No idling, no talking, no licence
1AM MONDAY MORNING
My climber daughter, Lily, WhatsAppd me from Australia a photo of her about to climb a 400 ft vertical rock. I couldn’t see any ropes — I woke up worrying every 20 minutes.
Exhausted, I got out of bed and looked at the photo again and realised Melbourne’s 9 hours ahead — so she had already climbed it when I received it!
On my Vespa at the traffic lights by Lord’s cricket ground I saw a ball of white fluff on the pavement. A man holding a cat carrier was waiting to cross the road. “Excuse me, I think you’ve dropped your cat,” I said, pointing to the motionless ball of fluff.
He looked at me… then at the ball of fur, then in his cat carrier. The lights changed and as I zoomed off I realised the “kitten” was a child’s ball of fur, the kind they dangle from their gloves.
11 AM I lost my driving licence.
On the rush hour tube, as the train approached Oxford Circus the young woman sitting opposite me stood up, leaving her empty plastic bottle of Evian on the seat. I picked it up and handed it to her.
“I don’t want it,” she said dropping it back on the seat.
“Save the ocean!” I said. “Save the fish!”
“Save what? What fish?” she said. “We’re on the tube.”
“A humpback whale could choke to death on that Evian bottle,” I said.
“A humpback whale? On the Central Line?” she replied.
“OK — maybe they use the Jubilee Line”, I said. “But what about a sardine then? What’s going to happen if an innocent little sardine tries to swallow it?” I said, sticking the bottle back into her hand.
“EVIAN IS NAIVE BACKWARDS!” I shouted as she got off as the doors closed. I like to do my bit to save the planet.
WEDNESDAY 4 PM
I’d just left the dentist when I saw a parking warden standing at the lights. He wasn’t wearing the normal blue uniform but a green one. “New uniforms?” I ask.
“I’m idling”, he says. “I’m an idling warden.”
“That sounds like a good job,” I said. “How idle do you have to be to get the job? Totally idle or just semi-idle? Is idling the same as dawdling or loitering?”
“What’s your name?” I continued.
“I’m Peter. Very good to meet you, Mustafa.”
“Peter — it’s the people who are idling. not me.”
“So they’re giving tickets now to lazy people?”
“No Peter, not to lazy people. It’s their cars! If the drivers are parked with their engines on they’re idling — and I give them a ticket — ”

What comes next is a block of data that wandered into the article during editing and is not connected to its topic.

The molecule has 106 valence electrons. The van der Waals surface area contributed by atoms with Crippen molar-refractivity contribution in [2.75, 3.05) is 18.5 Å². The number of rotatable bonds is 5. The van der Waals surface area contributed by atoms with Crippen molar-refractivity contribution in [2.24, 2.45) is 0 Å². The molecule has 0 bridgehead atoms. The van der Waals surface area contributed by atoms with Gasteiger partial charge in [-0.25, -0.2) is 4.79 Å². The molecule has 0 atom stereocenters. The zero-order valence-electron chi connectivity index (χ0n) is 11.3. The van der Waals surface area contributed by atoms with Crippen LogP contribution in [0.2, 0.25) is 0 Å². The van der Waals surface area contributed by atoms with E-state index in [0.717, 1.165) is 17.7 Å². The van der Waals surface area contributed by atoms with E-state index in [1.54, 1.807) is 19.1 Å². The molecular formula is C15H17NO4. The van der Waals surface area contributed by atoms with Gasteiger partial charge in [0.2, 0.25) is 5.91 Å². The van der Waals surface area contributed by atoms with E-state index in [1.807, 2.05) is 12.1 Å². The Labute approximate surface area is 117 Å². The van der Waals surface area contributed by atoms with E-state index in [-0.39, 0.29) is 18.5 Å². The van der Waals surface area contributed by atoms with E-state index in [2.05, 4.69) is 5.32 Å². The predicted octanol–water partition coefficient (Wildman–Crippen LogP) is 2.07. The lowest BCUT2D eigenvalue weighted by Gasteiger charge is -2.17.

SATURDAY 11 AM
I was off to the big match — The Times National Crossword Championships, where I was given a pink wrist band.
“Why pink?” I asked the security guard?
“Did you know that in Victorian times, pink was the colour parents dressed boys in?” he said.
“No, I didn’t know that,” I said. I was there to support my friend, Johnny the Crossword King. I assumed there would be hundreds of screaming crossword fans cheering their favourites on. But apart from one elderly woman sitting reading a book, I was the only other person watching 150 middle aged men in grey pullovers bent silently over their desks doing crosswords. The elderly woman fell asleep so I walked across and gave her a nudge. “Excuse me, what time do they finish?” I whispered.
She woke up: “Sssh!!!” she said. “They can hear you.”
“It’s your loud ‘sssh’ they’ll hear, not my whisper!” I said.
Johnny didn’t get past the preliminary round. This came as a huge relief: I couldn’t face the idea of sitting in silence for the next four hours.
Afterwards, on the way to the pub for lunch, I asked him the big question: “Where were all the women cross worders?”
“Women don’t do crosswords”, he said.
On my way home, riding on my Vespa along Marylebone High Street, I saw Mustafa. He waved.
“Keep busy Mustafa!” I shouted as I rode by.
I got home to find a hand written letter with a second class stamp waiting for me. The rare excitement these days of getting a handwritten letter! Maybe it’s from an old friend? An old girlfriend? An old ex-wife?
I sat down with a glass of red wine in my armchair by the fireplace and opened it.
Inside was my driving licence.